Bhagavad gita as it is English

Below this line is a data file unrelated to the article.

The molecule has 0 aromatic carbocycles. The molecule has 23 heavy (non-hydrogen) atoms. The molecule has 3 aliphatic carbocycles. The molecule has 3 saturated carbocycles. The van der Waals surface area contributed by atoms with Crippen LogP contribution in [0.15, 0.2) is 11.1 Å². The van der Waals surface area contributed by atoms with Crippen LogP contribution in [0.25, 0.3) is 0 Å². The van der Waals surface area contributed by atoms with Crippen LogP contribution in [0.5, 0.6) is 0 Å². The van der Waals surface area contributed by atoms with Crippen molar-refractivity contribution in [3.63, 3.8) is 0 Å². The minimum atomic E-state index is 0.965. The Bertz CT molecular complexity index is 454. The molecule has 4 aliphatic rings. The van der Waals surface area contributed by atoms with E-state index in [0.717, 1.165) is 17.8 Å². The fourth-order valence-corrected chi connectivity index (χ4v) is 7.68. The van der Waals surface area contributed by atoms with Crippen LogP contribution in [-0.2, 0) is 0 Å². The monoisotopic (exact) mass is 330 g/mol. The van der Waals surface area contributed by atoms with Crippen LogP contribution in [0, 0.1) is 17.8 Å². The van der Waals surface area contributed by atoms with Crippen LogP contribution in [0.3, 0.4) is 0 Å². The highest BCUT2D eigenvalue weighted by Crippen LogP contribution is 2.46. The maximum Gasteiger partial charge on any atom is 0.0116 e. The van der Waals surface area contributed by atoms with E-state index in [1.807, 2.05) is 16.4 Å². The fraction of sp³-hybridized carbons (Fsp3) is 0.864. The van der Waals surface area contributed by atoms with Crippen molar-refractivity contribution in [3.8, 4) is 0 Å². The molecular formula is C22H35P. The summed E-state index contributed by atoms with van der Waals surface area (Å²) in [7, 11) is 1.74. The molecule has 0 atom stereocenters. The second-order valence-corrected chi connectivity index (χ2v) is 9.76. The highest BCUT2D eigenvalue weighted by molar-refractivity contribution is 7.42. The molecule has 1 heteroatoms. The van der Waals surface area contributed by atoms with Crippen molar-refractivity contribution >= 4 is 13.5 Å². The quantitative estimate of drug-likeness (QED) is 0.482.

The Gita is a dialogue between Krishna and Arjuna right before the start of the climactic Kurukshetra War in the Hindu epic Mahabaharata. Two massive armies have gathered to destroy the other. The Pandava prince Arjuna asks his charioteer Krishna to drive to the center of the battlefield so that he can get a good look at both the armies and all those “so eager for war”. He sees that some among his enemies are his own relatives, beloved friends, and revered teachers. He does not want to fight to kill them and is thus filled with doubt and despair on the battlefield. He drops his bow, wonders if he should renounce and just leave the battlefield. He turns to his charioteer and guide Krishna, for advice on the rationale for war, his choices and the right thing to do. The Bhagavad Gita is the compilation of Arjuna’s questions and moral dilemma, Krishna’s answers and insights that elaborate on a variety of philosophical concepts. The compiled dialogue goes far beyond the “a rationale for war”, it touches on many human ethical dilemmas, philosophical issues and life’s choices. According to Flood and Martin, the Gita though set in the war context in a major epic, the narrative is structured for the abstract to all situations; it wrestles with questions about “who we are, how we should live our lives, and how should we act in the world”. According to Sargeant, it dwelves into questions about the “purpose of life, crisis of self-identity, human soul, human temperaments, and ways for spiritual ques

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